“The United States has the most robust measurement and signals intelligence collection apparatus in the world,” McMillan said. “And so, with that whole need for more R&D investments, which was kind of spot-on, they’re saying, ‘We’ve got a great intelligence apparatus for monitoring China and Russia and all these other places—but whatever we’re talking about here is something different.”
Those involved determined the origin of only one UAP with high confidence, deeming that object was a deflating balloon. Outside of that, researchers said they didn’t have adequate information to attribute incidents to explanations. Without one single reasoning for the incidents, the report lists five groups the UAP might fall into. They include airborne clutter, natural atmospheric phenomena, government or industry program, foreign adversary systems, and other.
“Out of the 144 military encounters studied, primarily in just the past two years, the task force was able to positively identify only one object, and they indicated that we may need a new understanding of science to identify many of the others. It’s now time to solicit help from the public and scientific community,” Elizondo said. “I’m confident that as we work together, we will begin uncovering extraordinary answers.”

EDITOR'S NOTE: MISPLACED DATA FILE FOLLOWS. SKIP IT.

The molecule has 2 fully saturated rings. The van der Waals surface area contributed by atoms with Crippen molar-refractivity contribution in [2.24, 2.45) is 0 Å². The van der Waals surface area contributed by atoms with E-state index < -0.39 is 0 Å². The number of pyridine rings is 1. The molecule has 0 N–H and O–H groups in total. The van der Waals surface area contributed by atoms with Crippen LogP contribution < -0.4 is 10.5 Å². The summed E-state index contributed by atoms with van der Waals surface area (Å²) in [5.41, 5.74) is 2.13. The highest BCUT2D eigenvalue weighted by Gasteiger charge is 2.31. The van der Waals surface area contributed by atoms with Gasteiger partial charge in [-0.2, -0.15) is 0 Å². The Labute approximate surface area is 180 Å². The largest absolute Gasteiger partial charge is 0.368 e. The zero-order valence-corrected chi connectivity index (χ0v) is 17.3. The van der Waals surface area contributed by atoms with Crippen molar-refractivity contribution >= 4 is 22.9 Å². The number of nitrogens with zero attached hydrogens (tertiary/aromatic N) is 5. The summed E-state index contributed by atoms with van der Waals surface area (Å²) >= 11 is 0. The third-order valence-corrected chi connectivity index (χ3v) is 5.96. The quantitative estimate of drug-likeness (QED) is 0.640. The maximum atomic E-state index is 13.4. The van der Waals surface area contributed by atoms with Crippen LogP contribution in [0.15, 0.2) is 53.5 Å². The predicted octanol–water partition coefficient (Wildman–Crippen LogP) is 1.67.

‘Ignorance is Not Intelligence’
The task force plans to widen its scope and expand its collection to envelop more UAP-aligned events captured by other government personnel and systems going forward.
“As the dataset increases, the UAPTF’s ability to employ data analytics to detect trends will also improve,” officials wrote in the report. “The initial focus will be to employ artificial intelligence/machine learning algorithms to cluster and recognize similarities and patterns in features of the data points.”
Much of the data the task force has turned to is from the Navy, but it plans to acquire more from the Federal Aviation Administration. The group also intends to revamp its interagency information gathering strategy and explore new ways to grow its collection of UAP cluster areas, particularly in places where the forces aren’t present.